Oh, and heres’ the other reason – we are raised as big journal-ers. I have 10 journals filled from my childhood, so the idea of documenting your life is not weird, it actually comes super natural. My parents felt it was really important to have us do it, and i’m sooooo glad I did. I mean, re-reading my junior high stuff is priceless.
(Dear diary, Casey (by accident or maybe not!) touched my hand at the basketball game today. i love him. Dear diary, i’m so white that somebody told me today that i look like powder. do i?)
It’s awesome to be able to go back and read what i wrote at certain ages, and potentially understand and feel empathy for my future kids about stuff that we kinda forget as adults. and yes, past Emily, you did kinda look like powder. and still do. thank god pale is back in (or so i keep telling myself). my teen years were R.O.U.G.H.
But why design blogs?
Hold on to your special underwear people, i’m about to rock your world.
Mormons, in general have a lot of kids, and kids are expensive. Continuing with the ‘over-productive’ story, there is a ‘why buy when you can make’ philosophy going on as well. So while mormons in more urban settings may not have been like this, I knew a lot who grew up yes, canning fruits and vegetables (and tuna in our case, we lived in a coastal town), sewing clothes or deconstructing hand-me downs, quilting, crafting, gardening and thrifting. My parents had 6 kids and were both teachers so we weren’t billionaires. We went to thrift stores LONG before it was cool.
And I swear on the Book of Mormon, that is where I got a lot of my creativity and style. We could buy whatever we wanted because back in the day thrift stores in Coos Bay did the whole, ‘everything that fits in a brown paper bag for $5’ thing. and thus my addiction for vintage clothing, furniture, jewelry, ANYTHING began.
Sure it was a secret, I didn’t tell my friends when they begged to find out where I got my clothes.
(ok, begged might be an exaggeration, they probably just casually asked because they were curious why as a 12 year old I dressed like Audrey Hepburn in Breakfast at Tiffany’s or the kids from Sound of Music, oops still do)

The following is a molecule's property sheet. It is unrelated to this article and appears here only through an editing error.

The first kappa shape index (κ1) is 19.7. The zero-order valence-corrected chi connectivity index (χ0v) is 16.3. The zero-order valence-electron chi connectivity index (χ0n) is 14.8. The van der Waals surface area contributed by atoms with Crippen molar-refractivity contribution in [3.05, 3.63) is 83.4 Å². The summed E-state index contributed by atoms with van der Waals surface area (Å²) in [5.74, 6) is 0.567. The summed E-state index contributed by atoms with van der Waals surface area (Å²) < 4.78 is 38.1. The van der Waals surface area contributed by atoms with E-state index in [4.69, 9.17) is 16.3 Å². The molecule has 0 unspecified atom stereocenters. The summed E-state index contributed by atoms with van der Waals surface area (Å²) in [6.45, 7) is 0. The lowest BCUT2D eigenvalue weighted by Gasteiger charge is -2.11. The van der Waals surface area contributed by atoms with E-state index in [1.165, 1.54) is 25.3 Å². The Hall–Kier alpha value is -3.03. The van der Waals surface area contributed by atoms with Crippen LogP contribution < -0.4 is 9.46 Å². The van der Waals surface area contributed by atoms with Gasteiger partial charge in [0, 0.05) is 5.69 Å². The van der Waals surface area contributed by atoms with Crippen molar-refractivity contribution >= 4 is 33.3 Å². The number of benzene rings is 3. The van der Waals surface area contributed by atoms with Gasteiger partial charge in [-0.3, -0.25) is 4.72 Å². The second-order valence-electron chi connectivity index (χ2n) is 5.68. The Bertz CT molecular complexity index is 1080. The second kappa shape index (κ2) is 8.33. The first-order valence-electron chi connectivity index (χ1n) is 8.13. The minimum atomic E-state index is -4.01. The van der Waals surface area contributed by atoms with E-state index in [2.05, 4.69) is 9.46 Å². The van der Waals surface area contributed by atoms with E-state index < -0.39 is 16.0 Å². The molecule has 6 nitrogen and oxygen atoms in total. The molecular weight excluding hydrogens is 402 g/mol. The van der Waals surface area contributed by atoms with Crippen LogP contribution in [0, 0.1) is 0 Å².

So I was able to get creative with the clothes/tchochkes and furniture that I bought
and I started repurposing at a very early age. badly, might I add.
I knew I wasn’t alone, but check this out:
Martha Stewart? full of ’em.When I started styling in New York I worked a lot for Martha (Marty, i called her) and the first time the elevators opened onto her notorious 9th floor, i could smell it/them and I knew I wasn’t alone. It’s everything from the way they dressed to the way they spoke (you know, the funny mormon language where they say ‘feck’ or ‘fetch’ instead of, well, you know) to the diet cokes littered on all the desks, to the complete lack of hangovers – and everyone was just so unbelievably effing nice.
Yes, folks, there are a lot of mormon and ex-mormons working for Martha Stewart.
Its like Home Ec Grad School. It’s the best of the best of DIY-ers, crafters, sewers, etc.
Oh, me? I got my doctorate in decopauge.
And they/we all have blogs.
Hey Geraldo, check out that expose`.
So on the Design Star last week i talked about being raised Mormon while they showed me doing bad crafts.
Its almost as if how we are raised effects our lives forever, eh?
Next week on the show you’ll see A LOT of my craftiness. It is my favorite challenge BY FAR.
Why? because it involves thrift store stuff that we can repurpose.
hello, comfort zone i haven’t seen you in a while.